This is the fourth time in six years that an American has presided over the jury with Robert De Niro, Tim Burton and Sean Penn having been given that honour in recently times.

One of the busiest and most glamorous  events on the showbiz calendar, the Cannes Films Festival will run from from May 15 – 16 this year.

Not that it matters to us. We weren’t invited. *sniff*



Feb 27 2013

First official pictures of Nicole Kidman as a waxy robot replica of Grace Kelly

Tag: blinkboxblinkbox @ 10:14 am

The first official images have been released from Nicole Kidman’s upcoming film Grace of Monaco. Directed by Olivier Dahan (La Vie en Rose), the movie will see Kidman playing a wax mechanoid clone of Grace Kelly, if this newly release picture is anything to go by.

Having spent the past ten years appearing in both critically-acclaimed (but unseen) works like Margot at the Wedding and big budget flops like Australia, this could very well be the project to catapult Kidman back into the A-List. Presumably telling the story of an android from space that transforms itself into an expressionless approximation of the late Princess of Monaco, Dahan has definitely stated that this is not a biopic of Grace Kelly saying: “I am not a journalist or historian. I am an artist. I have not made a biopic. I hate biopics in general.”

He continues: “I have done, in any subjectivity, a human portrait of a modern woman who wants to reconcile her family, her husband, her career.” But being foreign and not having English as his first language, Dahan likely confused the word ‘woman’ with ‘robot’ in this otherwise empty quote.

Grace Kelly’s children Prince Albert II, Princess Caroline and Princess Stéphanie have criticised the film’s script publicly. A statement from the House of Grimaldi described a series of scenes as “purely fictional”, likely referring to a sequence in which the android princess ends the Cuban Missile Crisis with the help of her rocket-legs.

Grace of Monaco is due in Cinemas next year.

[source: The Guardian]

Feb 26 2013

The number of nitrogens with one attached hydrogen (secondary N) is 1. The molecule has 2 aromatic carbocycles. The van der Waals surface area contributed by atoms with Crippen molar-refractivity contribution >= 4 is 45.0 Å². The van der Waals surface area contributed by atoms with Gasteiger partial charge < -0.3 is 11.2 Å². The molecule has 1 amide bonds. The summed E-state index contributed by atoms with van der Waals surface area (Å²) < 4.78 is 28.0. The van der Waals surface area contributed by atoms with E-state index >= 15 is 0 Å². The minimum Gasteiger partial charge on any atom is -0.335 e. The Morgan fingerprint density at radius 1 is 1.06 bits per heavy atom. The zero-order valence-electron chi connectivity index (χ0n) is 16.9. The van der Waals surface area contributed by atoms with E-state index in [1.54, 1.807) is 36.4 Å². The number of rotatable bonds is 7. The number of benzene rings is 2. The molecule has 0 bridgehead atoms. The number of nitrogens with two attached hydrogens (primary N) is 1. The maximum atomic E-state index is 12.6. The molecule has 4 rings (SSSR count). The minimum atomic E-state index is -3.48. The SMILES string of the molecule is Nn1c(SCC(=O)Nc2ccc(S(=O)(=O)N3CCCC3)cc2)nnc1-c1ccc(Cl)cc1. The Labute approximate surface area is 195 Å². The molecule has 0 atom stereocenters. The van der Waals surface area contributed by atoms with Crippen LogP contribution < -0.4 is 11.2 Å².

Coen Brothers sign up to write an Angelina Jolie joint

Tag: blinkboxblinkbox @ 9:58 am

The cinematic collaboration nobody has been clamouring for is finally coming together: Joel and Ethan Coen have signed on to re-write a script that’s to be directed by Angelina Jolie. The as yet untitled film will tell the story of war hero and Olympic athlete Lou Zamperini, who survived 47 without food and water after his plane crashed into the Pacific during WWII.

After Sunday’s Oscar wins for Life of Pi, lifeboat survival movies have become the hottest properties in Hollywood, probably.

This will be the second feature from the director Angelina Jolie, whose first film In the Land of Blood and Honey dealt with the themes of love and religion against the backdrop of the Bosnian War. Critics approached the final product with an apathy normally reserved for auteurs of the highest order, earning the film a 56% fresh rating on the Rotten Tomatoes aggregate site.

Undeterred by this reaction, she will return to her seat behind the camera armed with a screenplay by a pair of writers with 13 Oscar nominations and four Oscar wins between them. And who knows? Maybe armed with her unique perspective as the daughter of a film star, she’ll be able to shed some light on Zamperini’s suffering. After all, no-one knows what it’s like to go for a month without food more than the emaciated star of Wanted.

The Coens are known for directing their own scripts, as with their modern classics The Big Lebowski, Fargo and No Country for Old Men but they have occasionally been known to accept lucrative re-writing assignments — especially when they’re asked to by pretty girls with long eyelashes.

[Source: THR]

Feb 25 2013

The Twilight Saga: Breaking Dawn Part 2 Sweeps Razzie Awards

Tag: blinkboxblinkbox @ 2:43 pm

The Academy Awards weren’t the only gongs handed out in the Hollywood this past weekend. On the eve of the most glamorous day in show business, the annual Golden Raspberry Awards were handed out in a location slightly less salubrious than the Dolby Theatre. “Celebrating” the worst in mainstream cinema, the Razzies are voted on each year by critics, fans and industry professionals in a strictly non-rigorous process.

This year, in a highly competitive field of critically reviled films, the final installment of the Twilight Saga were the clear winners, receiving Razzies for Worst Picture, Worst Actress (Kristen Stewart), Worst Supporting Actor (Taylor Lautner), Worst Screen Ensemble, Worst Director (Bill Condon), Worst Re-make or Sequel and Worst Screen Couple (Lautner and Mackenzie Foy).